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Cybercrime focus shifts from servers and OS to applications

By Heather Wright
Tue 8 Mar 2016
FYI, this story is more than a year old

‘Little bugs’ in applications are a creating an attractive attack surface for cybercriminals, with 60% of all successful security exploits occurring through an app.

That was one of the messages delivered by Paul Muller, Hewlett Packard Enterprise vice president of strategic marketing, strategy and consulting, at this week’s Digital Transformation Summit, where he was a keynote speaker.

Muller cautioned attendees at the conference to think not just about the security of traditional business apps, but across the spectrum, as companies seek to become digital businesses.

He says security of applications is something that doesn’t get enough publicity, but which is critical – and increasingly so.

“As we start to embed applications into everything, let me by crystal clear: 60% of all successful security exploits occur through the app.

“It’s all those little bugs in the app that create a really attractive attack surface for the bad guys. It’s not the firewall – they do their job. It’s not the SSL certificate that’s not working properly. By and large they do their job. It’s the actual application itself.”

Muller cited a recent HPE security report which shows on average IoT devices had 25 ‘significant’ vulnerabilities per device.

“Sixty percent of them had what is called a cross-site scripting vulnerability – one of the oldest security vulnerabilities in the book, which enables you to exploit a device and take complete control of it.

“You can literally get script on the internet to enable you to do this,” Muller says.

He says of even more concern was that most of the devices were collecting personably identifiable information.

“These devices are collecting and not only capable of storing it, but so easily being breached.”

The HPE survey shows six in 10 IoT devices had user interfaces vulnerable to simple hacks, while 70% used unencrypted network services.

Eighty percent of the devices didn’t require sophisticated passwords, while 90% collected at least one piece of personal information and 70% allowed attackers to identify valid user accounts.

Muller’s comments come as HPE warns that attackers have shifted their focus from servers and operating systems to directly attack applications.

“They see this as the easiest route to accessing sensitive enterprise data and are doing everything they can do to exploit it,” HPE says in the HPE Security Research Cyber Risk Report 2016.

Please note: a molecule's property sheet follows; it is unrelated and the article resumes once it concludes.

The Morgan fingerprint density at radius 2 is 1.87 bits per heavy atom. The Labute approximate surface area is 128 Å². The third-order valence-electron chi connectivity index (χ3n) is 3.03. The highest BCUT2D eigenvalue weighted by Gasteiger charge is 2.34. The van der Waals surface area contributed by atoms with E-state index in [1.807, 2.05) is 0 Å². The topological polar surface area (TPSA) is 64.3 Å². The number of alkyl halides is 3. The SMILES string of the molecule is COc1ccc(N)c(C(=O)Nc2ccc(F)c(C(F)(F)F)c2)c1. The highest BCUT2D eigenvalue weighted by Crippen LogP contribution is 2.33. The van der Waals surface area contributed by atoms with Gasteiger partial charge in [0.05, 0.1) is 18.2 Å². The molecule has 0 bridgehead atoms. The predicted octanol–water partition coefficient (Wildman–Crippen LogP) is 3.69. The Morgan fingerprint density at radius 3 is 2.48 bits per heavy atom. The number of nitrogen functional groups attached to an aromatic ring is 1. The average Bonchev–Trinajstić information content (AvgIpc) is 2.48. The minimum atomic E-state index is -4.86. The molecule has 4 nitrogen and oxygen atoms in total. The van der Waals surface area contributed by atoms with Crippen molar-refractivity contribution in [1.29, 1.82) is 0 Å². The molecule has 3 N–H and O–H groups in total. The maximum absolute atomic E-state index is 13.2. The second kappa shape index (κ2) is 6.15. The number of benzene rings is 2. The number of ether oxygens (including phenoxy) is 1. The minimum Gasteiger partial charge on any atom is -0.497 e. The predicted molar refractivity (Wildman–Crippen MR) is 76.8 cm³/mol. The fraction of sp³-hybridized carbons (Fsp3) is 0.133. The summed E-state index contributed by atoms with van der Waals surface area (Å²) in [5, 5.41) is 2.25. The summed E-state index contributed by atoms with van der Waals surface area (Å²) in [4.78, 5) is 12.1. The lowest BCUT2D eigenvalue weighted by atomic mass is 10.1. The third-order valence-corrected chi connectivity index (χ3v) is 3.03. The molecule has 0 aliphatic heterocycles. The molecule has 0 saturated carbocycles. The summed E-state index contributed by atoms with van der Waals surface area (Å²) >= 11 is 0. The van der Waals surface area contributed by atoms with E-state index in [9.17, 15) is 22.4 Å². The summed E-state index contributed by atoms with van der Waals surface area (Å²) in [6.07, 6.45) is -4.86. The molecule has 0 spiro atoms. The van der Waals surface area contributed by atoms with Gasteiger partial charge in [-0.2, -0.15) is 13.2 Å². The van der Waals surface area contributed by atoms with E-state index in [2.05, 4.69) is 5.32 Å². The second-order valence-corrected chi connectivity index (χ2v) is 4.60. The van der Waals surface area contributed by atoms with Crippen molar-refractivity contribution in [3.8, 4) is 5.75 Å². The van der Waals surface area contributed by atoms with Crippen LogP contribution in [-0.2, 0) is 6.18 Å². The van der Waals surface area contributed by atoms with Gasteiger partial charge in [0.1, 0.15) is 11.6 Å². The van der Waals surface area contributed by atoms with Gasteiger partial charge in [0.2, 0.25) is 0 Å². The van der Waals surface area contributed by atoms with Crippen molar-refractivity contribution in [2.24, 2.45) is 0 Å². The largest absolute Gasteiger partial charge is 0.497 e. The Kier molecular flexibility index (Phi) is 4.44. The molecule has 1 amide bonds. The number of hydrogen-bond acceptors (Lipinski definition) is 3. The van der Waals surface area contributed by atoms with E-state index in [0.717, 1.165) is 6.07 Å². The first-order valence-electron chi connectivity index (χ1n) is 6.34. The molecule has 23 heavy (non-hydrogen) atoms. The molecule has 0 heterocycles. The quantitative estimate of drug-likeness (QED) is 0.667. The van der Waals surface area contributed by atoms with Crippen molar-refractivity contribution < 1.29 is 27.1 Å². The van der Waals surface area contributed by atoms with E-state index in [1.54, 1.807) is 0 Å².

“Today’s security practitioner must understand the risk of convenience and interconnectivity to adequately protect it.”

Muller cites the example of a breach in the United States several years ago, when 250,000 credit card records were stolen.

“The important message about this, was that the hackers were inside the system for about two years before they were identified, [the company] had passed four separate audits in those two years, and the way it was identified that they had been breached… was when someone said we’ve found your data, you’ve been breached.

“The scary part was they didn’t break in through the front door, they got in through a time management system [for booking holiday leave] off to the side – an innocuous system, right. And vulnerable to simple attack.

“It’s the same with these IoT devices or any device. The applications are the weak point. And any weak point in your organisation creates a systemic vulnerability.”

Muller advocated the use of pervasive encryption, in particular format preserving encryption, which enables data to be processed by the internal system and look the same, but can not be used outside of the system.

“Assume the bad guys will get in. The only reason they want to get in is to monetise your data so they can sell it to other people. If it’s garbled when they get there, it’s effectively useless.”

He says while building better perimeter defences is still needed, more important is better detection systems to minimise the time between a breach and detection.

“Those are the two things I’d suggest you do technologically. And the third thing is education, education, education [of executives and security staff].”

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